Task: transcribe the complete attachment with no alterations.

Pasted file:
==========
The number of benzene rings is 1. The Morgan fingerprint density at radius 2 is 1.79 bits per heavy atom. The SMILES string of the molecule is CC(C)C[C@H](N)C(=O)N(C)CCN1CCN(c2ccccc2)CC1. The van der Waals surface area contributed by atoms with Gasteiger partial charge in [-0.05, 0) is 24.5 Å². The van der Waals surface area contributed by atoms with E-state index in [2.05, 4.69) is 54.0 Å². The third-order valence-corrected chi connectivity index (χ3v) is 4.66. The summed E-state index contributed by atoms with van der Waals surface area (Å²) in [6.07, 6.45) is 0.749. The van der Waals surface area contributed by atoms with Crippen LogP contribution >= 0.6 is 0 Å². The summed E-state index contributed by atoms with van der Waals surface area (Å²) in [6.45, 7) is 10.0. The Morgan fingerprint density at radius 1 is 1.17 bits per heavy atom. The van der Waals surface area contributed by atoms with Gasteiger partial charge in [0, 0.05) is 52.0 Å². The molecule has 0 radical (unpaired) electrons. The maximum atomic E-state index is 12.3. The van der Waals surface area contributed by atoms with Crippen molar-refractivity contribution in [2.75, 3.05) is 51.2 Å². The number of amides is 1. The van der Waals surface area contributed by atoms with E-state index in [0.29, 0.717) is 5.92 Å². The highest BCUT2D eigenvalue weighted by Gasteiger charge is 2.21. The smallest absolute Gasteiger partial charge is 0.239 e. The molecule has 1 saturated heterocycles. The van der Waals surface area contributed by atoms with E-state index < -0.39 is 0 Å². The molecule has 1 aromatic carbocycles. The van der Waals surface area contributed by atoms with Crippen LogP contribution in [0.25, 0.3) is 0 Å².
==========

The number of benzene rings is 1. The Morgan fingerprint density at radius 2 is 1.79 bits per heavy atom. The SMILES string of the molecule is CC(C)C[C@H](N)C(=O)N(C)CCN1CCN(c2ccccc2)CC1. The van der Waals surface area contributed by atoms with Gasteiger partial charge in [-0.05, 0) is 24.5 Å². The van der Waals surface area contributed by atoms with E-state index in [2.05, 4.69) is 54.0 Å². The third-order valence-corrected chi connectivity index (χ3v) is 4.66. The summed E-state index contributed by atoms with van der Waals surface area (Å²) in [6.07, 6.45) is 0.749. The van der Waals surface area contributed by atoms with Crippen LogP contribution >= 0.6 is 0 Å². The summed E-state index contributed by atoms with van der Waals surface area (Å²) in [6.45, 7) is 10.0. The Morgan fingerprint density at radius 1 is 1.17 bits per heavy atom. The van der Waals surface area contributed by atoms with Gasteiger partial charge in [0, 0.05) is 52.0 Å². The molecule has 0 radical (unpaired) electrons. The maximum atomic E-state index is 12.3. The van der Waals surface area contributed by atoms with Crippen molar-refractivity contribution in [2.75, 3.05) is 51.2 Å². The number of amides is 1. The van der Waals surface area contributed by atoms with E-state index in [0.29, 0.717) is 5.92 Å². The highest BCUT2D eigenvalue weighted by Gasteiger charge is 2.21. The smallest absolute Gasteiger partial charge is 0.239 e. The molecule has 1 saturated heterocycles. The van der Waals surface area contributed by atoms with E-state index < -0.39 is 0 Å². The molecule has 1 aromatic carbocycles. The van der Waals surface area contributed by atoms with Crippen LogP contribution in [0.25, 0.3) is 0 Å².